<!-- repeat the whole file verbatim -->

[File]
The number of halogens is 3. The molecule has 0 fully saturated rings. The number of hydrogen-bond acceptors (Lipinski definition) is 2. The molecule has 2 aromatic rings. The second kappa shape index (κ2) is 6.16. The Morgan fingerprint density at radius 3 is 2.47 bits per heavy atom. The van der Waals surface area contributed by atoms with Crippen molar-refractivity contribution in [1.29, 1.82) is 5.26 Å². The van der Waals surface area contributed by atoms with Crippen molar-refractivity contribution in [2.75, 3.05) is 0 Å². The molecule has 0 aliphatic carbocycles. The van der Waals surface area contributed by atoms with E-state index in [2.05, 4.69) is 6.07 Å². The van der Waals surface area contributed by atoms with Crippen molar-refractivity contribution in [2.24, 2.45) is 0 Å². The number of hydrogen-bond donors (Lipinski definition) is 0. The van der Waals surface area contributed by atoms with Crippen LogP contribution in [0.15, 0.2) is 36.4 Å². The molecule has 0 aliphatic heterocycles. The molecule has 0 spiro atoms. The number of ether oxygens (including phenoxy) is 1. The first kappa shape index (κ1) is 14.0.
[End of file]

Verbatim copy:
The number of halogens is 3. The molecule has 0 fully saturated rings. The number of hydrogen-bond acceptors (Lipinski definition) is 2. The molecule has 2 aromatic rings. The second kappa shape index (κ2) is 6.16. The Morgan fingerprint density at radius 3 is 2.47 bits per heavy atom. The van der Waals surface area contributed by atoms with Crippen molar-refractivity contribution in [1.29, 1.82) is 5.26 Å². The van der Waals surface area contributed by atoms with Crippen molar-refractivity contribution in [2.75, 3.05) is 0 Å². The molecule has 0 aliphatic carbocycles. The van der Waals surface area contributed by atoms with E-state index in [2.05, 4.69) is 6.07 Å². The van der Waals surface area contributed by atoms with Crippen molar-refractivity contribution in [2.24, 2.45) is 0 Å². The number of hydrogen-bond donors (Lipinski definition) is 0. The van der Waals surface area contributed by atoms with Crippen LogP contribution in [0.15, 0.2) is 36.4 Å². The molecule has 0 aliphatic heterocycles. The molecule has 0 spiro atoms. The number of ether oxygens (including phenoxy) is 1. The first kappa shape index (κ1) is 14.0.